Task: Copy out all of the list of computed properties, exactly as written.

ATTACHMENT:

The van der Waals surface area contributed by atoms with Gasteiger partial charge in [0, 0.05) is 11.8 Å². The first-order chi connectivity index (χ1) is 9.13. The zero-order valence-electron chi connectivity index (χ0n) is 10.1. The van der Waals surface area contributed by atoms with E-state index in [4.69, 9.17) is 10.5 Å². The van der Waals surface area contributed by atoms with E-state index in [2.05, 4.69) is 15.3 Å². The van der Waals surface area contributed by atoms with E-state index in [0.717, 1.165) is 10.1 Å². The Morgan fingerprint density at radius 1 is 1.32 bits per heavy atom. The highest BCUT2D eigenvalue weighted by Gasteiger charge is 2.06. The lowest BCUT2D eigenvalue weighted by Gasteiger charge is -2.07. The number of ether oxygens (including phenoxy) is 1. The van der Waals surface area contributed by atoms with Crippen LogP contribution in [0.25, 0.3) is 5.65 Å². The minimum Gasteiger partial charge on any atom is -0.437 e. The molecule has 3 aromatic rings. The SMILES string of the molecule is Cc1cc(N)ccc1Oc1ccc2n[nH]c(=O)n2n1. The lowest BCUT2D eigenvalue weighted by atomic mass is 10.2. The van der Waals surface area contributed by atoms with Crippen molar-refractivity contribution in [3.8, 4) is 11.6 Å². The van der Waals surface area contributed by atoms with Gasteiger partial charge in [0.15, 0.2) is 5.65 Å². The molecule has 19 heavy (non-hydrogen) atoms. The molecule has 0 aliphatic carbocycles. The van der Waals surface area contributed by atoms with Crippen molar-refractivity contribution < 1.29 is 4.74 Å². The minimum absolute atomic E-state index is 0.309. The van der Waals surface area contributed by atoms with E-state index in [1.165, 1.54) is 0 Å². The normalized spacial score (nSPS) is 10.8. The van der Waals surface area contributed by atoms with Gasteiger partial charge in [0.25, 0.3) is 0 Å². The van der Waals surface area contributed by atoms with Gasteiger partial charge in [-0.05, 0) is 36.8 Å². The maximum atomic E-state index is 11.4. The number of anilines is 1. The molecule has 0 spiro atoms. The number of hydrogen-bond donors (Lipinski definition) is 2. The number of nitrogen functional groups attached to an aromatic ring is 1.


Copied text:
The van der Waals surface area contributed by atoms with Gasteiger partial charge in [0, 0.05) is 11.8 Å². The first-order chi connectivity index (χ1) is 9.13. The zero-order valence-electron chi connectivity index (χ0n) is 10.1. The van der Waals surface area contributed by atoms with E-state index in [4.69, 9.17) is 10.5 Å². The van der Waals surface area contributed by atoms with E-state index in [2.05, 4.69) is 15.3 Å². The van der Waals surface area contributed by atoms with E-state index in [0.717, 1.165) is 10.1 Å². The Morgan fingerprint density at radius 1 is 1.32 bits per heavy atom. The highest BCUT2D eigenvalue weighted by Gasteiger charge is 2.06. The lowest BCUT2D eigenvalue weighted by Gasteiger charge is -2.07. The number of ether oxygens (including phenoxy) is 1. The van der Waals surface area contributed by atoms with Crippen LogP contribution in [0.25, 0.3) is 5.65 Å². The minimum Gasteiger partial charge on any atom is -0.437 e. The molecule has 3 aromatic rings. The SMILES string of the molecule is Cc1cc(N)ccc1Oc1ccc2n[nH]c(=O)n2n1. The lowest BCUT2D eigenvalue weighted by atomic mass is 10.2. The van der Waals surface area contributed by atoms with Crippen molar-refractivity contribution in [3.8, 4) is 11.6 Å². The van der Waals surface area contributed by atoms with Gasteiger partial charge in [0.15, 0.2) is 5.65 Å². The molecule has 19 heavy (non-hydrogen) atoms. The molecule has 0 aliphatic carbocycles. The van der Waals surface area contributed by atoms with Crippen molar-refractivity contribution < 1.29 is 4.74 Å². The minimum absolute atomic E-state index is 0.309. The van der Waals surface area contributed by atoms with E-state index in [1.165, 1.54) is 0 Å². The normalized spacial score (nSPS) is 10.8. The van der Waals surface area contributed by atoms with Gasteiger partial charge in [0.25, 0.3) is 0 Å². The van der Waals surface area contributed by atoms with Gasteiger partial charge in [-0.05, 0) is 36.8 Å². The maximum atomic E-state index is 11.4. The number of anilines is 1. The molecule has 0 spiro atoms. The number of hydrogen-bond donors (Lipinski definition) is 2. The number of nitrogen functional groups attached to an aromatic ring is 1.